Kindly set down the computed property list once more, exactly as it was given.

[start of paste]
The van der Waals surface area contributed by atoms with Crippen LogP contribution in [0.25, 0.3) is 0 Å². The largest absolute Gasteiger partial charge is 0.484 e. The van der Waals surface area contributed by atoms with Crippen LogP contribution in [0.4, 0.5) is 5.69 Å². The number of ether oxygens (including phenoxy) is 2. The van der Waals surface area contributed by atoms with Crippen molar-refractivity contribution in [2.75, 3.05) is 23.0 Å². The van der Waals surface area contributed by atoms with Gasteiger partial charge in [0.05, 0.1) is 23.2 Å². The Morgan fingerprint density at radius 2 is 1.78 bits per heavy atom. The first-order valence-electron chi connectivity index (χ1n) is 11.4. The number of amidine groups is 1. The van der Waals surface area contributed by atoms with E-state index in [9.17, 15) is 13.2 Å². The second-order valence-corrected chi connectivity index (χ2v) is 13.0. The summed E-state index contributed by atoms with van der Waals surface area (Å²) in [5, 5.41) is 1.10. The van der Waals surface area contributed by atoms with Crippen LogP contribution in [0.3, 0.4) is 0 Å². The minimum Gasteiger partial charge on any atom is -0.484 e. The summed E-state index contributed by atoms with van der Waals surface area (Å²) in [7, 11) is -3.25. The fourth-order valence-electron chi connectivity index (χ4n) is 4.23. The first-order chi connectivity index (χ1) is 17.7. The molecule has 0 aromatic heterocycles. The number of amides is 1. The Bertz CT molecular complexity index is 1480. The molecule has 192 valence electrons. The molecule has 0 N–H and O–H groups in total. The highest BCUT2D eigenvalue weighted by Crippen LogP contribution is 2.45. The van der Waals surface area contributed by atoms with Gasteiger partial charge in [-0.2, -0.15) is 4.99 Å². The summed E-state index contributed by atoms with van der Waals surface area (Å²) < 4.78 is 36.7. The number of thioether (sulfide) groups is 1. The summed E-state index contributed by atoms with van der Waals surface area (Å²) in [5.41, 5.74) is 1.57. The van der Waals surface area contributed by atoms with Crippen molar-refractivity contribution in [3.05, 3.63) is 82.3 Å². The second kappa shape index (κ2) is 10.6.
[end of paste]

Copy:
The van der Waals surface area contributed by atoms with Crippen LogP contribution in [0.25, 0.3) is 0 Å². The largest absolute Gasteiger partial charge is 0.484 e. The van der Waals surface area contributed by atoms with Crippen LogP contribution in [0.4, 0.5) is 5.69 Å². The number of ether oxygens (including phenoxy) is 2. The van der Waals surface area contributed by atoms with Crippen molar-refractivity contribution in [2.75, 3.05) is 23.0 Å². The van der Waals surface area contributed by atoms with Gasteiger partial charge in [0.05, 0.1) is 23.2 Å². The Morgan fingerprint density at radius 2 is 1.78 bits per heavy atom. The first-order valence-electron chi connectivity index (χ1n) is 11.4. The number of amidine groups is 1. The van der Waals surface area contributed by atoms with E-state index in [9.17, 15) is 13.2 Å². The second-order valence-corrected chi connectivity index (χ2v) is 13.0. The summed E-state index contributed by atoms with van der Waals surface area (Å²) in [5, 5.41) is 1.10. The van der Waals surface area contributed by atoms with Crippen LogP contribution in [0.3, 0.4) is 0 Å². The minimum Gasteiger partial charge on any atom is -0.484 e. The summed E-state index contributed by atoms with van der Waals surface area (Å²) in [7, 11) is -3.25. The fourth-order valence-electron chi connectivity index (χ4n) is 4.23. The first-order chi connectivity index (χ1) is 17.7. The molecule has 0 aromatic heterocycles. The number of amides is 1. The Bertz CT molecular complexity index is 1480. The molecule has 192 valence electrons. The molecule has 0 N–H and O–H groups in total. The highest BCUT2D eigenvalue weighted by Crippen LogP contribution is 2.45. The van der Waals surface area contributed by atoms with Gasteiger partial charge in [-0.2, -0.15) is 4.99 Å². The summed E-state index contributed by atoms with van der Waals surface area (Å²) < 4.78 is 36.7. The number of thioether (sulfide) groups is 1. The summed E-state index contributed by atoms with van der Waals surface area (Å²) in [5.41, 5.74) is 1.57. The van der Waals surface area contributed by atoms with Crippen molar-refractivity contribution in [3.05, 3.63) is 82.3 Å². The second kappa shape index (κ2) is 10.6.